Energy and Cities: A Q&A with White House environmental advisor

Nancy Sutley, environmental advisor for President ObamaLast week Nancy Sutley, President Obama’s environmental advisor, was in town to deliver the keynote address at the Good Jobs Green Jobs Conference. Sutley is chair of the White House Council on Environmental Quality, a position she took up in 2009 after working for the City of Los Angeles as the Deputy Mayor for Energy and Environment. While in California, both during and prior to her time as Deputy Mayor, Sutley worked on energy and water issues and is known for helping achieve her own mayor’s declaration to make Los Angeles “the greenest big city in America.” (Sound familiar, Philadelphians? Mayor Nutter made a similar declaration back in 2008.) Grid tagged along during Sutley’s tour of the Navy Yard and had a chance to ask some questions about what’s on the federal environmental agenda and how these initiatives relate to Philadelphia’s own sustainability plan.

Grid: We talk about energy efficiency a lot and are always asking what we can do. So, what kind of steps should large cities be taking in terms of being energy efficient and how is the federal government helping achieve these goals?

Nancy Sutley: Well I think there are a couple of things. Clearly you have to look at what you have. So looking at residential buildings – there’s 130 million homes in the U.S. Most people have no idea how their homes use energy, what in their homes use energy, how they [personally] use energy. So looking at ways you can leverage…for example the federal weatherization loan and weatherization program…and things like providing information to homeowners. So there are a lot of different ways you can look at [energy efficiency] and part of what the federal government can do and does do is to, in some cases, provide financial incentives or financing.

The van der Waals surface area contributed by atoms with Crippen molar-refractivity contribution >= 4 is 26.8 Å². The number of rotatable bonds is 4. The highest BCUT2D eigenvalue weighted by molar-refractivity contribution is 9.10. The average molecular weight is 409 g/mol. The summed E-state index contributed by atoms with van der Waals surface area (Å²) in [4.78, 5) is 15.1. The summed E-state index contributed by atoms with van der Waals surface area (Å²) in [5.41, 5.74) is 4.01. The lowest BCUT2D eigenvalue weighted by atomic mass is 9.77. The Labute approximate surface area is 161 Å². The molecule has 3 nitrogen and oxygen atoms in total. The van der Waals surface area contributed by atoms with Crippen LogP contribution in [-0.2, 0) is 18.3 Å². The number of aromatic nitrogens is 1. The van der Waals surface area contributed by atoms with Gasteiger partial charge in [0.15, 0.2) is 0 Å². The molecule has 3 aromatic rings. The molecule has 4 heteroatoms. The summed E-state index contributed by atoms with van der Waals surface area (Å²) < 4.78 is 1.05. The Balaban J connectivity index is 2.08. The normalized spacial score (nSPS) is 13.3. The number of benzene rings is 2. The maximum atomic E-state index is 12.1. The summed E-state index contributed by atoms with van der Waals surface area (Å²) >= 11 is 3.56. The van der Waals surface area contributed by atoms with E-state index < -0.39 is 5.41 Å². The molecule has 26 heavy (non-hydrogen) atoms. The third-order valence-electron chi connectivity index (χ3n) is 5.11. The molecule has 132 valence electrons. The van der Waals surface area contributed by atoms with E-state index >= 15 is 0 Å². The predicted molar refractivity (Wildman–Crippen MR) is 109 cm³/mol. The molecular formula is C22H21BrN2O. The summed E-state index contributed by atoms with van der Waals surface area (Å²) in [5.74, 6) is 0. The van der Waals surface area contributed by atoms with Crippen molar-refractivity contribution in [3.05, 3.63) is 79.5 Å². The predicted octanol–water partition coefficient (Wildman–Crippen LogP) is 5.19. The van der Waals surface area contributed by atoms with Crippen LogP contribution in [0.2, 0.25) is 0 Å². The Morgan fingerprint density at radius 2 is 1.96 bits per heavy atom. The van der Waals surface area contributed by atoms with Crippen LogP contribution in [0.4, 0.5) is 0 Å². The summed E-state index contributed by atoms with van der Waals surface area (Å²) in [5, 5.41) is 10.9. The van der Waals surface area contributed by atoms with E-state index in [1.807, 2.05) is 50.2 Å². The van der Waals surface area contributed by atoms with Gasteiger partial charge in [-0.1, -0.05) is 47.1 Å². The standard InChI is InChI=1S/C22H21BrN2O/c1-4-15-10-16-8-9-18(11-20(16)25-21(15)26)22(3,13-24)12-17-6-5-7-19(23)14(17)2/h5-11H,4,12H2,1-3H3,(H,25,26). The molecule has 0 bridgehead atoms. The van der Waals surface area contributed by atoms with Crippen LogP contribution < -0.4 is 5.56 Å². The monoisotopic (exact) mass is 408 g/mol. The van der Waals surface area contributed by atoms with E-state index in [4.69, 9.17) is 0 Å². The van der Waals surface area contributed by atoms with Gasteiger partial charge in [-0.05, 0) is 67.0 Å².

And then a city like Philadelphia, like many other cities, also looking at the commercial building stock and…just trying to assess how much potential there is for commercial building retrofits. So that’s really going to take a partnership between the private sector, between the cities and the federal government and then the research institutions like it’s going on here [at the Navy Yard] to understand both the opportunity and what some of the challenges are to getting buildings retrofitted. Because anybody who looks at their electricity bill thinks: “Is there a way I can pay less?” That’s what people care about. They want their bills to go down, but how do we marshal all those resources to help people find simple and straightforward ways to reduce their energy use and save money?

Grid: Choosing to be energy efficient can be like paying for your electricity bills for the next 20 years upfront. So when people are looking at the bottom line, what can be done to encourage energy efficiency?

NS: I think when people hear energy efficiency and energy upgrades, they think “I have to replace my windows,” “I have to do a new roof,” “I have to do solar.” But there’s a lot of things that you can do that will be valuable in the long term, but they’re not long-term investments – things that pay back very quickly. So even just caulking around windows and doors and things like that. There’s a lot of education and information people can get to try to understand what those choices are. For example, the Department of Agriculture has been funding, through the Rural Utilities Service, a pilot program with electric cooperatives in rural areas to go in and do energy audits in homes and come up with what are the cost-effective ways that you can retrofit a home, low-cost ways that pay back very quickly.